Day 9 – 12 days of Wine – Uruguay and Tannat
Pisano RPF Tannat 2017, Progresso, Canelones, Uruguay
Uruguay is in South America, south of Brazil, and east of Argentina. Its southern edge kisses the Atlantic Ocean and the Rio de La Plata. Most of the vineyards are near the coast.
In Latin America, Uruguay ranks #1 in cleanest air and the most gay-friendly. They also have a free university system.
On top of that, the country is beautiful. There are hot springs in Salto and breathtaking mountain views with waterfalls and natural pools in Salto del Penitente. There are expanses of natural reserves in Maldonado for hiking and historic buildings of Montevideo.
The wines in Uruguay lean to old world style. Elegant, with lots of marine influence. While a wide variety of grapes are grown here, the two most important are Albariño and Tannat.
Tannat is not the most well-known wine grape. It is deep and tannic (hence the name) and initially made its home in Madiran in Southwest France. Basque immigrants brought this grape to Uruguay.
As Malbec found a home in Argentina, Tannat has found its home in Uruguay. Brought here in the late 1800s, today, there is more Tannat grown in Uruguay than anywhere else in the world.
In these wines, you will find notes of cranberry, blackberry, plum, cassis, oak, wet stone, licorice, and cardamom.
Located in Progreso in the Canelones District of Uruguay, this winery belongs to a group of small family vignerons. Three Pisano brothers run the winery now; one is a winemaker, one a vineyard manager, and the other deals with sales and exports.
Gustavo, Eduardo, and Daniel are 4th generation. The family immigrated to Uruguay in 1870 from La Liguria, Italy. In 1914 they planted vineyards in Progreso.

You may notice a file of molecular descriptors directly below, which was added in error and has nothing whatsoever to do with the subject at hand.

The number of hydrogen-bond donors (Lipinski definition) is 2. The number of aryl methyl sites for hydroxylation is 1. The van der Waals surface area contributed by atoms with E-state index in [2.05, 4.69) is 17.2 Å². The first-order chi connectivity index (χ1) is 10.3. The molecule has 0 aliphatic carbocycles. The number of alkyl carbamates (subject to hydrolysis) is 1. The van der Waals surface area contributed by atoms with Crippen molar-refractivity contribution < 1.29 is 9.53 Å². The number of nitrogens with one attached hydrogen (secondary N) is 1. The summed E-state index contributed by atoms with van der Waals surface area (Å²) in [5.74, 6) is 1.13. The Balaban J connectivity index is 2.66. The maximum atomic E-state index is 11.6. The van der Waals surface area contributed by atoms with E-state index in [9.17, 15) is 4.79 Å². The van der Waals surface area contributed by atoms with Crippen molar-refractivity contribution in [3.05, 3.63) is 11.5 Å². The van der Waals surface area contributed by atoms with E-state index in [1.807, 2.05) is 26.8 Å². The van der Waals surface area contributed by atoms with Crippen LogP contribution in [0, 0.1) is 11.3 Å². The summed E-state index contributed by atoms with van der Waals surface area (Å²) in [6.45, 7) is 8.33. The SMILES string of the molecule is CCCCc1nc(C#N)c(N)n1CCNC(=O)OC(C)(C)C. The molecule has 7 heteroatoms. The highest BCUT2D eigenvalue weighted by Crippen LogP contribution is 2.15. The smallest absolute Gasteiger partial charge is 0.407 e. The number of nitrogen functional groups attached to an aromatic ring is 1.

Pisano RPF Tannat 2017
RPF stands for ‘Reserva Personal de La Familia’ (Family Personal Reserve). This wine was the good stuff that they set aside for themselves. Well, then some friends, and before you knew it, the word was out. Now they share this wine with the world.
Hand-harvested from low-yielding plots, they only make this in the best vintages. It ages 6-12 months in new oak and another 6 months in bottle.
It is 100% Tannat. This wine was tight when we first opened it, with mint and eucalyptus hitting your nose. It opened to cherry syrup and baking spice. In my mouth, it was lush with red fruit. Tannat is typically known for its tannins, which were present but lush and soft in this wine. As it opened, I found minerality, like wet stone and then graphite, and it became more jammy. I loved the way this wine continued to evolve in my glass.
13.5% abv $22.99 Total Wine $19.99 Vivino
Why we chose this wine
First, Amanda of the South American Wine Guide recommended them on her site, and I trust her and her palate explicitly. (follow the link for more information on them and a great video from their vineyard)
Second, they use biodynamic & organic farming methods.
Third, they are small and have just two vineyards totaling about 30 hectares. They are making wines that are as robust as they are, filled with passion and personality. These wines tell the story of the family and the place.